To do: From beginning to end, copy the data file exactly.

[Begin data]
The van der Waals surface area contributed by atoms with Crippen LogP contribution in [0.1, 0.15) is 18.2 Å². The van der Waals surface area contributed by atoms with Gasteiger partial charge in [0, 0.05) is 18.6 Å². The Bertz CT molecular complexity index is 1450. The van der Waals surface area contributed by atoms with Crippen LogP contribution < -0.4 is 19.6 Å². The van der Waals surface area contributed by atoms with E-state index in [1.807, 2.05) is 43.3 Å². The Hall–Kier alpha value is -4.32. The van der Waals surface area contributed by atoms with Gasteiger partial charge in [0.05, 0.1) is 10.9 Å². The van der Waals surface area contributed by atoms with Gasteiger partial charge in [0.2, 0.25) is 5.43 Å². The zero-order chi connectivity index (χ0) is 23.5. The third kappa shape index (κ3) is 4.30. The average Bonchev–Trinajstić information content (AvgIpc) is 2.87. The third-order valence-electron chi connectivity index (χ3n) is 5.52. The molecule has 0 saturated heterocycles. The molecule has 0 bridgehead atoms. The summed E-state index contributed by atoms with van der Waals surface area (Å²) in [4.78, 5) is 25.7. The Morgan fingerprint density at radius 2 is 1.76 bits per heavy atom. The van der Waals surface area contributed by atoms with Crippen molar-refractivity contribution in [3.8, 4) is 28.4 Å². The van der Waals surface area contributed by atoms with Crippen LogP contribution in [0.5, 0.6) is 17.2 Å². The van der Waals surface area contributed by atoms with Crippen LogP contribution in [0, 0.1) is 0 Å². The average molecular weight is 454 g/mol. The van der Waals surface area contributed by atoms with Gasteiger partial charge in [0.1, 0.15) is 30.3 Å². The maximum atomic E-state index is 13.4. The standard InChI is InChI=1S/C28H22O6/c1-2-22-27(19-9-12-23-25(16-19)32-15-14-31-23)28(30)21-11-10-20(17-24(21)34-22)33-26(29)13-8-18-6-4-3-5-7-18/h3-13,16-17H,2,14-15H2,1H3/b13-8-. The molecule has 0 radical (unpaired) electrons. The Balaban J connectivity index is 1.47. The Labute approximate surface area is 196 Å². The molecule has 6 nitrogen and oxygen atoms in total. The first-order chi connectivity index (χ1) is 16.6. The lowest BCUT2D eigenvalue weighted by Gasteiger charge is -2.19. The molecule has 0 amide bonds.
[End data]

The van der Waals surface area contributed by atoms with Crippen LogP contribution in [0.1, 0.15) is 18.2 Å². The van der Waals surface area contributed by atoms with Gasteiger partial charge in [0, 0.05) is 18.6 Å². The Bertz CT molecular complexity index is 1450. The van der Waals surface area contributed by atoms with Crippen LogP contribution < -0.4 is 19.6 Å². The van der Waals surface area contributed by atoms with E-state index in [1.807, 2.05) is 43.3 Å². The Hall–Kier alpha value is -4.32. The van der Waals surface area contributed by atoms with Gasteiger partial charge in [0.05, 0.1) is 10.9 Å². The van der Waals surface area contributed by atoms with Gasteiger partial charge in [0.2, 0.25) is 5.43 Å². The zero-order chi connectivity index (χ0) is 23.5. The third kappa shape index (κ3) is 4.30. The average Bonchev–Trinajstić information content (AvgIpc) is 2.87. The third-order valence-electron chi connectivity index (χ3n) is 5.52. The molecule has 0 saturated heterocycles. The molecule has 0 bridgehead atoms. The summed E-state index contributed by atoms with van der Waals surface area (Å²) in [4.78, 5) is 25.7. The Morgan fingerprint density at radius 2 is 1.76 bits per heavy atom. The van der Waals surface area contributed by atoms with Crippen molar-refractivity contribution in [3.8, 4) is 28.4 Å². The van der Waals surface area contributed by atoms with Crippen LogP contribution in [0.5, 0.6) is 17.2 Å². The van der Waals surface area contributed by atoms with Crippen LogP contribution in [0, 0.1) is 0 Å². The average molecular weight is 454 g/mol. The van der Waals surface area contributed by atoms with Gasteiger partial charge in [0.1, 0.15) is 30.3 Å². The maximum atomic E-state index is 13.4. The standard InChI is InChI=1S/C28H22O6/c1-2-22-27(19-9-12-23-25(16-19)32-15-14-31-23)28(30)21-11-10-20(17-24(21)34-22)33-26(29)13-8-18-6-4-3-5-7-18/h3-13,16-17H,2,14-15H2,1H3/b13-8-. The molecule has 0 radical (unpaired) electrons. The Balaban J connectivity index is 1.47. The Labute approximate surface area is 196 Å². The molecule has 6 nitrogen and oxygen atoms in total. The first-order chi connectivity index (χ1) is 16.6. The lowest BCUT2D eigenvalue weighted by Gasteiger charge is -2.19. The molecule has 0 amide bonds.